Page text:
Space flight and the average mortal.

I know this may come as a shock to some of my readers, but I often have Opinions. About, you know: Things.

One of these Opinions essentially boils down to: There is an invisible line in the sand for every expenditure a person can make, and when that line has been crossed, spending That Much Money becomes irredeemably silly. You have $96 to buy a leather jacket for your infant? Maybe you should give it to the poor. Planning dinner at a place where the prix-fixe menu runs $500 a pop? Give it to the hungry. And I don’t care how rich I ever get, I will just never be able to spend $1,000 on a pair of shoes.

And having said that.

If the following (via io9) becomes a reality for average mortals before I shuffle off my mortal coil, and I someday have however many tens of thousands of dollars it will probably cost for an average mortal to avail him/herself of it? I will do so. In a heartbeat*.

It’s been a while since we last reported on the British Skylon space plane — a reusable launch vehicle that will be powered by a two-in-one air-breathing rocket engine that can boost the plane to Mach 5.5 and a height of nearly 30 km (18 miles). The latest news is that the theoretic Sabre Engine ain’t so theoretic anymore; it passed a critical heat tolerance and cooling test — what will now pave the way for Skylon to move from concept to reality.

Because of the successful test, Reaction Engines Limited, the British company working on the engine, won an important endorsement from the European Space Agency.

…This really is big news. As Skymania’s Paul Sutherland noted, it’s “the biggest breakthrough in flight technology since the invention of the jet engine.”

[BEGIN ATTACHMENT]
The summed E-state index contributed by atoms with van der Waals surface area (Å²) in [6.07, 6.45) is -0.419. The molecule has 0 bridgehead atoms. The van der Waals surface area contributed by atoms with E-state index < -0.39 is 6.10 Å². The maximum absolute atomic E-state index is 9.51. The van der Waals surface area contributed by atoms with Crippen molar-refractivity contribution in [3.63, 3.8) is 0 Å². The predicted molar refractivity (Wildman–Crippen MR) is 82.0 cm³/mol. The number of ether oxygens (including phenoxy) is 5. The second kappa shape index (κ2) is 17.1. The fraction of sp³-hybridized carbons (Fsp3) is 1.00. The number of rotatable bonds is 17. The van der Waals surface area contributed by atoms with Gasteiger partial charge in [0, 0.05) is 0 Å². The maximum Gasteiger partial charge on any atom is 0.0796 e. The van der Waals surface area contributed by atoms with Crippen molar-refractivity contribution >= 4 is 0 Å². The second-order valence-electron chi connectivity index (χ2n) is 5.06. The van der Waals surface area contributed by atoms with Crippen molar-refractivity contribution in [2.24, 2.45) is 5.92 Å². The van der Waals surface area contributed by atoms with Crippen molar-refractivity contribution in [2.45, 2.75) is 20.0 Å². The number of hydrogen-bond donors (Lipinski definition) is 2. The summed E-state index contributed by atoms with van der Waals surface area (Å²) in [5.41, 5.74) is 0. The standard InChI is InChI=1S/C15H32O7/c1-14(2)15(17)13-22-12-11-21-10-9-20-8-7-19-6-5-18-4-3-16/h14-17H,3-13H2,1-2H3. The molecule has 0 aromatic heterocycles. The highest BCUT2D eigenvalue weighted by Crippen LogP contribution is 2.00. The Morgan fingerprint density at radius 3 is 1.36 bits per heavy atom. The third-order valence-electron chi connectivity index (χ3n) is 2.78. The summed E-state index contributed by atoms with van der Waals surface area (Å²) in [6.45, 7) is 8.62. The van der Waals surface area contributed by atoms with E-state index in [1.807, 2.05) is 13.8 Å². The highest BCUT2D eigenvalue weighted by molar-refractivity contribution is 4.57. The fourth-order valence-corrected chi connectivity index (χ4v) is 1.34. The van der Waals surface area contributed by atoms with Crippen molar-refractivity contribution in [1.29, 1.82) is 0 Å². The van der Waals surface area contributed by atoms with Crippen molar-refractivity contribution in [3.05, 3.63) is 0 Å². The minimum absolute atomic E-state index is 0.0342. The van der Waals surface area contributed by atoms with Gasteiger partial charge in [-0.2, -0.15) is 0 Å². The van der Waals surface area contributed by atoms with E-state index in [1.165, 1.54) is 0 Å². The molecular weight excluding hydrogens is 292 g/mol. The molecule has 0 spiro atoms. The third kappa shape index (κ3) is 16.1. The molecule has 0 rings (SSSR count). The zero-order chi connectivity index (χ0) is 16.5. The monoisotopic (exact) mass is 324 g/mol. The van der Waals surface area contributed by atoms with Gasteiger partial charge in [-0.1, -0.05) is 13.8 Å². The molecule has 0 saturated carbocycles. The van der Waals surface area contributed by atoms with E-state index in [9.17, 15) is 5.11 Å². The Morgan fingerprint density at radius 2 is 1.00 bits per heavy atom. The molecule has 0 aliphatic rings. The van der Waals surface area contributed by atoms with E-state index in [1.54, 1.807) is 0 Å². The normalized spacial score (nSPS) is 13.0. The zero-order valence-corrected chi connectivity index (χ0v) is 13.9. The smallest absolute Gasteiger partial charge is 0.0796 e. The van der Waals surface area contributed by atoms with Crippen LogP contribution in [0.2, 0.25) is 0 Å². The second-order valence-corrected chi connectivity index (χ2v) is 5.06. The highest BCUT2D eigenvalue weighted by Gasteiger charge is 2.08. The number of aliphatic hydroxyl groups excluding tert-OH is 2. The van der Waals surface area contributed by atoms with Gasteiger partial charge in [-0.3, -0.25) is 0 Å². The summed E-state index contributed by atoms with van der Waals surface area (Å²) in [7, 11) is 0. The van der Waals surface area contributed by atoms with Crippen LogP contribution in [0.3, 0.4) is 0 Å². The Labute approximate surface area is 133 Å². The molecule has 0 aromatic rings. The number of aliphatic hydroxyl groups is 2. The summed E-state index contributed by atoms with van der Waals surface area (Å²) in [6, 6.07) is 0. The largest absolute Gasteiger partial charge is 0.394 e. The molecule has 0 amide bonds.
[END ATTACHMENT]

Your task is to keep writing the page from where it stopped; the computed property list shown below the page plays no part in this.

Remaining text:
The Sabre engine was the crucial piece in the reusable space plane puzzle. Once built and operational, Skylon will take off and land like a conventional plane, but still achieve orbit by mixing air-breathing jets for takeoff, and landing with rockets (fueled by onboard oxygen) once it gets past a certain speed.

…Once fully developed, the Skyplane will travel five times the speed of sound and reach an altitude of nearly 30 km — what is 20% of the speed and altitude required to reach orbit. To make it all the way into space, the plane will switch to rocket mode.

According to Tecca:

The Skylon will, in theory, be able to make a trip to space, drop off something like a satellite, and then return to its port all while being controlled remotely. However, REL has conceptualized a passenger version of the Skylon, so the dream of leaving a spaceport for a quick jaunt amongst the stars is still a possibility. 

What can I say? In.a.heartbeat.

*May also apply to Arctic travel. Jury’s still out.


  1. JHarper2

     /  November 29, 2012

    Boldly Go, Emily!

  2. still waiting for the Mattel hoverboard, though.

  3. Bob Toy

     /  December 4, 2012

    The meek shall inherit the Earth; the rest of us are going to the stars…

    –promotional button for Omni magazine, ca 1980

  4. Martin

     /  January 19, 2013

    the tourist class seat will set you back about $700,000.

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